Clinton, for her part, gave a sort of non-denial denial of the piece in an interview with MSNBC's Rachel Maddow. “I have no idea what they’re talking about or who they are talking to," Clinton said. "We’re going to take stock, but it’s going to be the campaign that I’ve got."
I don't spend every day inside the Clinton campaign. So, I can't say that an addition here or a subtraction there would make a big difference in how the campaign operates or how effective Clinton's messaging is on the campaign trail. But here's what I do know: The lone, major common thread between the 2008 campaign and the 2016 campaign is Hillary (and Bill) Clinton. Which raises that most uncomfortable of possible explanations for the problems experienced by Hillary Clinton in her two presidential campaigns: It's the candidate.
It's no secret by this point that Clinton's skill set (resilience, perseverance, deep policy knowledge) translates better to being president rather than running for president. As a candidate, she tends to be deeply cautious, guarded and suspicious of all but her most loyal advisers (and sometimes them, too). She is slow to react on issues and problems that she believes are trumped up or not serious; the controversy over her email server and the rise of Bernie Sanders are just two examples of that tendency.
Then there is the matter of her husband and the dozen or so longtime Clinton whisperers -- from Virginia Gov. Terry McAuliffe to Mark Penn -- who are forever in her political orbit. Again, Thrush and Karni:
The focus of their dissatisfaction in recent days is the campaign’s top pollster and strategist Joel Benenson, whom one Clinton insider described as being “on thin ice,” as the former first couple vented its frustrations about messaging following Clinton’s uncomfortably close 0.25 percent win in last week’s caucuses. Benenson, multiple staffers and operatives say, has been equally frustrated with the Clintons’ habit of tapping a rolling cast of about a dozen outside advisers – who often have the candidate’s ear outside the official channels of communication.
In the run-up to Clinton's 2016 campaign, her senior staffers made clear that this would be a totally different sort of campaign than the one in 2008, most notably because the likes of Penn would be on the outside while a group of younger aides more familiar with the challenges of modern races would be making decisions. Robby Mook, the young campaign nerd beloved by everyone who ever worked with him, was the living, breathing sign of that change.
And yet, Mook himself had to endure questions from the press last week about whether his job was in danger after whispers that a staff shake-up was on the way. What's clear from the Politico report is that, for the Clintons, old habits die hard. Sure, a year ago it was easy to say that the new generation would run things. Clinton was ahead by 50 points, and the chances of a Sanders boomlet looked roughly equivalent to the chances of winning the Powerball lottery. But now, having narrowly escaped an Iowa caucuses loss and staring down a double-digit defeat in New Hampshire on Tuesday, the pressure is on, and the old voices appear to be reasserting themselves.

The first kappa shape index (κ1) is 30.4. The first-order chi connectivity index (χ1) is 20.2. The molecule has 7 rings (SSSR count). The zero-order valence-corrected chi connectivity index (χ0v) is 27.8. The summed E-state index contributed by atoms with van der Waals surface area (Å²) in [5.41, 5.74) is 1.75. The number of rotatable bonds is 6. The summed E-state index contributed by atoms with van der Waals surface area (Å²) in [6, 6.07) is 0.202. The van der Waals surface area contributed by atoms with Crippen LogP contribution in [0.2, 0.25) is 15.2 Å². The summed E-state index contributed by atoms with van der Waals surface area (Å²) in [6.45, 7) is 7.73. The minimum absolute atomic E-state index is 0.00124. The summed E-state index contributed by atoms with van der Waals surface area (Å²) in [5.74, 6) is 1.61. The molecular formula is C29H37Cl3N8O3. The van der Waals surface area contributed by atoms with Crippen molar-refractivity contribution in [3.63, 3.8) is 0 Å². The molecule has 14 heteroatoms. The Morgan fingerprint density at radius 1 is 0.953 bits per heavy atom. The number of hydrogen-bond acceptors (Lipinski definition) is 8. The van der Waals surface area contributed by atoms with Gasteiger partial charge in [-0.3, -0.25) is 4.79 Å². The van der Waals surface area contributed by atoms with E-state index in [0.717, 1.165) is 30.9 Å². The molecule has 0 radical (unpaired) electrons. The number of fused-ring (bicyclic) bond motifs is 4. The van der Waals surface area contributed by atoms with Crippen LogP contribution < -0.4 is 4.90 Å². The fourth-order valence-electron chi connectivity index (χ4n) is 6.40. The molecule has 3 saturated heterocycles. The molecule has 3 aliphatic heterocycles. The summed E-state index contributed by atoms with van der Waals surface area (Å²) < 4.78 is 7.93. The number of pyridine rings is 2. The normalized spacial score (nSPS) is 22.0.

The reality is that no one -- certainly not at the staff level -- can control what Bill Clinton says or does. He is not only a former president but is also one of the most gifted campaigners and political strategists of his time (or of any time). But he also, at times, feeds the worst political instincts of Hillary Clinton: that she (and he) are being judged by an unfair set of standards, that "people" are out to get them, that the press is "rooting" for the other candidate.
And so, here we are. Again. Talk of a staff shake-up. The beginnings of an internal blame game. The old Clinton people vs. the new Clinton people.
Forgetting history in this case doesn't mean that Hillary Clinton is doomed to repeat it. Sanders, for all of the remarkableness of his rise in the polls, is not Obama circa 2008. Despite his surprising strength in Iowa and New Hampshire, he has shown little ability to broaden his support base beyond young people and well-educated, affluent whites. Without finding a way to appeal to older voters and black and Hispanic voters, the math in a Democratic primary simply doesn't add up for Sanders.
But the very fact that Clinton finds herself in a real race against a 74-year-old socialist who openly admits he will need to raise middle-class taxes to pay for his programs suggests that all is not right in Clintonworld.
Rather than fire someone or add lots of someones, the Clintons might be best served to look in the mirror first. The common variable in both of these campaigns is them. And they are also almost certainly the only two people who can fix what ails her current bid.